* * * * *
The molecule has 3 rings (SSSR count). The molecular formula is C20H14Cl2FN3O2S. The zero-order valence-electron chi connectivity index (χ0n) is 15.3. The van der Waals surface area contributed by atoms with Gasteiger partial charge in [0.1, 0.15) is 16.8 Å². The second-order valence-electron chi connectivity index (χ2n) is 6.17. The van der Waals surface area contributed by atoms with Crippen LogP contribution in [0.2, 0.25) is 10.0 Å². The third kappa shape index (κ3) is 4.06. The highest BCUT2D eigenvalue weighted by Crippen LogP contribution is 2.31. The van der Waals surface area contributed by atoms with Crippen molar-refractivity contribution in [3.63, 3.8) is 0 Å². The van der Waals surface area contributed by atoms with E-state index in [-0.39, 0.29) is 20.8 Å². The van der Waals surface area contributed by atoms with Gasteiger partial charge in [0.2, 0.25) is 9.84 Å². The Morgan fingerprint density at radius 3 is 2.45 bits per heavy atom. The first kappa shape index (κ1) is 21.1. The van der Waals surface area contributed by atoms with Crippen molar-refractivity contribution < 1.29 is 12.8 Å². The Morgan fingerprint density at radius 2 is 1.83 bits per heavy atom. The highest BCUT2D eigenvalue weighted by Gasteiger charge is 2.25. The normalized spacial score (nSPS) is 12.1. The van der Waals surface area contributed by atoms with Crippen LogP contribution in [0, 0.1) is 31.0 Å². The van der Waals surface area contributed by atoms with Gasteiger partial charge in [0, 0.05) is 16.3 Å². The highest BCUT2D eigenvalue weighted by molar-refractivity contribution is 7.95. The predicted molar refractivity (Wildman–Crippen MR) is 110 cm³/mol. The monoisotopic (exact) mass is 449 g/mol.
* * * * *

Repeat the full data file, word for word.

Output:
The molecule has 3 rings (SSSR count). The molecular formula is C20H14Cl2FN3O2S. The zero-order valence-electron chi connectivity index (χ0n) is 15.3. The van der Waals surface area contributed by atoms with Gasteiger partial charge in [0.1, 0.15) is 16.8 Å². The second-order valence-electron chi connectivity index (χ2n) is 6.17. The van der Waals surface area contributed by atoms with Crippen LogP contribution in [0.2, 0.25) is 10.0 Å². The third kappa shape index (κ3) is 4.06. The highest BCUT2D eigenvalue weighted by Crippen LogP contribution is 2.31. The van der Waals surface area contributed by atoms with Crippen molar-refractivity contribution in [3.63, 3.8) is 0 Å². The van der Waals surface area contributed by atoms with E-state index in [-0.39, 0.29) is 20.8 Å². The van der Waals surface area contributed by atoms with Gasteiger partial charge in [0.2, 0.25) is 9.84 Å². The Morgan fingerprint density at radius 3 is 2.45 bits per heavy atom. The first kappa shape index (κ1) is 21.1. The van der Waals surface area contributed by atoms with Crippen molar-refractivity contribution < 1.29 is 12.8 Å². The Morgan fingerprint density at radius 2 is 1.83 bits per heavy atom. The highest BCUT2D eigenvalue weighted by Gasteiger charge is 2.25. The normalized spacial score (nSPS) is 12.1. The van der Waals surface area contributed by atoms with Crippen LogP contribution in [0, 0.1) is 31.0 Å². The van der Waals surface area contributed by atoms with Gasteiger partial charge in [0, 0.05) is 16.3 Å². The highest BCUT2D eigenvalue weighted by molar-refractivity contribution is 7.95. The predicted molar refractivity (Wildman–Crippen MR) is 110 cm³/mol. The monoisotopic (exact) mass is 449 g/mol.